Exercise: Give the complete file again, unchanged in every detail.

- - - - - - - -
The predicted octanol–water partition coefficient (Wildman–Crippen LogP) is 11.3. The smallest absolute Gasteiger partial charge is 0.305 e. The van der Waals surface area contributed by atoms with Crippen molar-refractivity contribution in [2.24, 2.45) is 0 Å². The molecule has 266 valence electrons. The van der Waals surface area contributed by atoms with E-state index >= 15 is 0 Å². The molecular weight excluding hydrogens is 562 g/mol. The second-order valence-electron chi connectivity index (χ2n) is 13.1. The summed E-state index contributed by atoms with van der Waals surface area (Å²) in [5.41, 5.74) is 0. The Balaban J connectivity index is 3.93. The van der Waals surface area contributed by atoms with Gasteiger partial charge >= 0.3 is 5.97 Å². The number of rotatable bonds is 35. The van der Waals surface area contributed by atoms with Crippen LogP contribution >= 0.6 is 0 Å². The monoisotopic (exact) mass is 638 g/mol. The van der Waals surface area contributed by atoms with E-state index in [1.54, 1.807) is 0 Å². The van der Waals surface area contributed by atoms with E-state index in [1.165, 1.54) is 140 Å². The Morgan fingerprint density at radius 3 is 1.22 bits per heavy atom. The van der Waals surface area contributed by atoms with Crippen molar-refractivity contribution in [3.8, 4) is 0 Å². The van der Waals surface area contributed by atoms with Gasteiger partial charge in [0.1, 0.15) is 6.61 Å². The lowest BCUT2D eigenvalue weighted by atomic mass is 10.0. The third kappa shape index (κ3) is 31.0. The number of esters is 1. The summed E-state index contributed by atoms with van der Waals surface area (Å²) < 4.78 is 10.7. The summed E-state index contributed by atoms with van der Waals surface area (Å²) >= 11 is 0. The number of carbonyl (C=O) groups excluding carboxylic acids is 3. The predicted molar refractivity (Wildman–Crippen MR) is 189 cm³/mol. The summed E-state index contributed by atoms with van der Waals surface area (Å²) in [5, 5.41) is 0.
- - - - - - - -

The predicted octanol–water partition coefficient (Wildman–Crippen LogP) is 11.3. The smallest absolute Gasteiger partial charge is 0.305 e. The van der Waals surface area contributed by atoms with Crippen molar-refractivity contribution in [2.24, 2.45) is 0 Å². The molecule has 266 valence electrons. The van der Waals surface area contributed by atoms with E-state index >= 15 is 0 Å². The molecular weight excluding hydrogens is 562 g/mol. The second-order valence-electron chi connectivity index (χ2n) is 13.1. The summed E-state index contributed by atoms with van der Waals surface area (Å²) in [5.41, 5.74) is 0. The Balaban J connectivity index is 3.93. The van der Waals surface area contributed by atoms with Gasteiger partial charge >= 0.3 is 5.97 Å². The number of rotatable bonds is 35. The van der Waals surface area contributed by atoms with Crippen LogP contribution >= 0.6 is 0 Å². The monoisotopic (exact) mass is 638 g/mol. The van der Waals surface area contributed by atoms with E-state index in [1.54, 1.807) is 0 Å². The van der Waals surface area contributed by atoms with E-state index in [1.165, 1.54) is 140 Å². The Morgan fingerprint density at radius 3 is 1.22 bits per heavy atom. The van der Waals surface area contributed by atoms with Crippen molar-refractivity contribution in [3.8, 4) is 0 Å². The van der Waals surface area contributed by atoms with Gasteiger partial charge in [0.1, 0.15) is 6.61 Å². The lowest BCUT2D eigenvalue weighted by atomic mass is 10.0. The third kappa shape index (κ3) is 31.0. The number of esters is 1. The summed E-state index contributed by atoms with van der Waals surface area (Å²) < 4.78 is 10.7. The summed E-state index contributed by atoms with van der Waals surface area (Å²) >= 11 is 0. The number of carbonyl (C=O) groups excluding carboxylic acids is 3. The predicted molar refractivity (Wildman–Crippen MR) is 189 cm³/mol. The summed E-state index contributed by atoms with van der Waals surface area (Å²) in [5, 5.41) is 0.